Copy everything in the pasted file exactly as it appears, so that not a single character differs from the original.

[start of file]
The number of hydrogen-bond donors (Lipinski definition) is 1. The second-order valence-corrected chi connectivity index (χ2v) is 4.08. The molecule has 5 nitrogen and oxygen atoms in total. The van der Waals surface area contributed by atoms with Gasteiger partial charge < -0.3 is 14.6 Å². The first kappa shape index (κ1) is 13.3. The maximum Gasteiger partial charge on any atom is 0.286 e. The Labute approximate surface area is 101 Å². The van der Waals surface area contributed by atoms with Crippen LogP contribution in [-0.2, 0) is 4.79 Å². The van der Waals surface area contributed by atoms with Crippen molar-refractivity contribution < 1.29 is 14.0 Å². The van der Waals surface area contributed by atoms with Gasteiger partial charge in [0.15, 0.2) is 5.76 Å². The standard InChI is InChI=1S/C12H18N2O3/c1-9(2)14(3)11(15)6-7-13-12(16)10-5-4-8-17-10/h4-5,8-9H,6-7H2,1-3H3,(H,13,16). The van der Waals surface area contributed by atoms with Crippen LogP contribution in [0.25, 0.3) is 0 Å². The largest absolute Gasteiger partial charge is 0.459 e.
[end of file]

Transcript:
The number of hydrogen-bond donors (Lipinski definition) is 1. The second-order valence-corrected chi connectivity index (χ2v) is 4.08. The molecule has 5 nitrogen and oxygen atoms in total. The van der Waals surface area contributed by atoms with Gasteiger partial charge < -0.3 is 14.6 Å². The first kappa shape index (κ1) is 13.3. The maximum Gasteiger partial charge on any atom is 0.286 e. The Labute approximate surface area is 101 Å². The van der Waals surface area contributed by atoms with Crippen LogP contribution in [-0.2, 0) is 4.79 Å². The van der Waals surface area contributed by atoms with Crippen molar-refractivity contribution < 1.29 is 14.0 Å². The van der Waals surface area contributed by atoms with Gasteiger partial charge in [0.15, 0.2) is 5.76 Å². The standard InChI is InChI=1S/C12H18N2O3/c1-9(2)14(3)11(15)6-7-13-12(16)10-5-4-8-17-10/h4-5,8-9H,6-7H2,1-3H3,(H,13,16). The van der Waals surface area contributed by atoms with Crippen LogP contribution in [0.25, 0.3) is 0 Å². The largest absolute Gasteiger partial charge is 0.459 e.